Last Friday night, at our Board planning meeting, Mariann asked the Board members to ponder what community meant to them, what they need from this spiritual community, and what they were willing to do in support of that community’s existence. We will revisit the question during this week’s Board of Trustees meeting. I am grateful we have leadership willing to discuss hard questions.

We have our annual meeting coming up in less than three weeks. This is the Board’s report to the congregation about what we have collectively accomplished this past year, and what our leadership team envisions for the year ahead. When I look back at what we’ve done, I’m amazed and delighted. Common hour thinking would say we have had miracle on top of miracle. We know it as the Law of Mind in Action. We also experienced timing that no one could have dreamed up (again, Mind in Action) … in the space of just a few months — the sale of the raw land on 22nd Street at a very good price, being displaced out of 4200 E River Road with 25 days’ notice and having 911 S Craycroft suddenly materialize move-in-ready, us being able to occupy it almost two months before we even formally qualified for a loan, and get a mortgage on the property that is 1/3 less than what we previously paid in rent. You can’t make a story that good up, and yet we did it, without so much as a ruffled feather, and no co-signer or guarantor required. A rather important factor in us being able to get the mortgage was three years of consistent positive cash flow.

Why were we able to have three years of positive cash flow? It wasn’t due to increases in attendance or contributions. Our attendance is has diminished over the last 2½ years. The bulk of our donations come from less than 20% of our contributors each month, and always has. To those of you who have kept us whole, thank you. To those of you who have managed to do very good work with what we have, thank you. Your Board and I refused to spend money we didn’t have. That tenacious point-of-view served us well to get us into our education center which can serve as a home base for us, and we can use it to create a real physical, tangible presence for Science of Mind in Tucson, if we choose. We haven’t had a visible location (with a sign!) since the Board of the old Religious Science Church on Mountain Avenue sold the building out from under the congregation to give the retiring minister a pension. (Our bylaws have been changed so that something like that cannot occur now.) I also wonder if our frugality has hampered us, by limiting our thought processes. I don’t think so, but I don’t actually know.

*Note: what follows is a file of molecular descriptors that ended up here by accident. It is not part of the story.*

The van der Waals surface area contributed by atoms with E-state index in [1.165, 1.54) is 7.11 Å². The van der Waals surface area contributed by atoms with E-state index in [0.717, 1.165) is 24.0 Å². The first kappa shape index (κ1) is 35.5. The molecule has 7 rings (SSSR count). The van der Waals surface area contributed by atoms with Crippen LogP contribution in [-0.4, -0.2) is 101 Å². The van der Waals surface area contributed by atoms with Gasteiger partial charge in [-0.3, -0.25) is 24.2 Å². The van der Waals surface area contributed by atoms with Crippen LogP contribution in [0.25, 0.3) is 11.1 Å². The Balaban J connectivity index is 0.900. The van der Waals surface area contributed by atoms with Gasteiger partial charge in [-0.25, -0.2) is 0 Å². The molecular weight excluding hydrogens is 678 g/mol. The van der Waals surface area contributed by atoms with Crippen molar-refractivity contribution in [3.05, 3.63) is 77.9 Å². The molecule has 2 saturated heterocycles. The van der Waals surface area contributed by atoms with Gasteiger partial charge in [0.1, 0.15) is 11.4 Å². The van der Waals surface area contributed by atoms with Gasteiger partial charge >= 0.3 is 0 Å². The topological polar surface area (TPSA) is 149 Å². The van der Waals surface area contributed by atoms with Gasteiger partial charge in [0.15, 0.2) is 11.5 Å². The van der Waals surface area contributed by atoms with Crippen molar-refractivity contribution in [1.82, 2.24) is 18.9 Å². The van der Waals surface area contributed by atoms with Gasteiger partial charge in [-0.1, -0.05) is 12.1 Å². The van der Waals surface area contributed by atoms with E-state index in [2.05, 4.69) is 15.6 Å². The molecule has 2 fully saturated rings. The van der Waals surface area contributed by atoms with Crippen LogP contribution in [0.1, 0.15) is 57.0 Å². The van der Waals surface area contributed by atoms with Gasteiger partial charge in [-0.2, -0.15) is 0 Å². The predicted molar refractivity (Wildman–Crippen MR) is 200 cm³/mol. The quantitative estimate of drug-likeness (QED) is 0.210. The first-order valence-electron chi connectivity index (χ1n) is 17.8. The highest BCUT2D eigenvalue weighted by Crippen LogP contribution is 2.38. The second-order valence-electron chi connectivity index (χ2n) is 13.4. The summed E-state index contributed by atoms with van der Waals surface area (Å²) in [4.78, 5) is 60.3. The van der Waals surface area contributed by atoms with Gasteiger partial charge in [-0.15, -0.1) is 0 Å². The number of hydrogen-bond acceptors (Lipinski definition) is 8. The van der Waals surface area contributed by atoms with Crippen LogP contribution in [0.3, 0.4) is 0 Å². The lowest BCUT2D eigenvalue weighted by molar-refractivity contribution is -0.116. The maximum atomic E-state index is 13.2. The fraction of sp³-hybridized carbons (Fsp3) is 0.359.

In case you are interested, this chart tracks attendance and contributions to CSLT from January 2017 to present. The upper (blue) line represents contributions/person-Sunday, and the lower (pink) line tracks attendance. The straight grey line that runs through each of the squiggly lines represents the trendline, or average track, the line has. Averaged contributions per person continue to increase slightly and averaged attendance had dropped from around 80 to around 50. It is not unusual for a congregation to have 40-50% of their attendees leave when a minister retires, or leaves. Perhaps that’s all this is.

This philosophy that I talk about and work at using all the time, and that we claim is true for us (when we remember to stay in our right minds) tells us that the cause of any event or experience must be invisible. Everything we can see, touch, taste or experience is an effect, a consequence, and … readily changeable. Our deeply-held, conscious and unconscious, beliefs are what really create our world. Raymond Holliwell (from Chapter 1 of Working With The Law) wrote, “A fatalistic belief is contagious, and when humanity submits to its influence, believing that the circumstances around them are stronger than the power within them, they are defeated before the race is run.”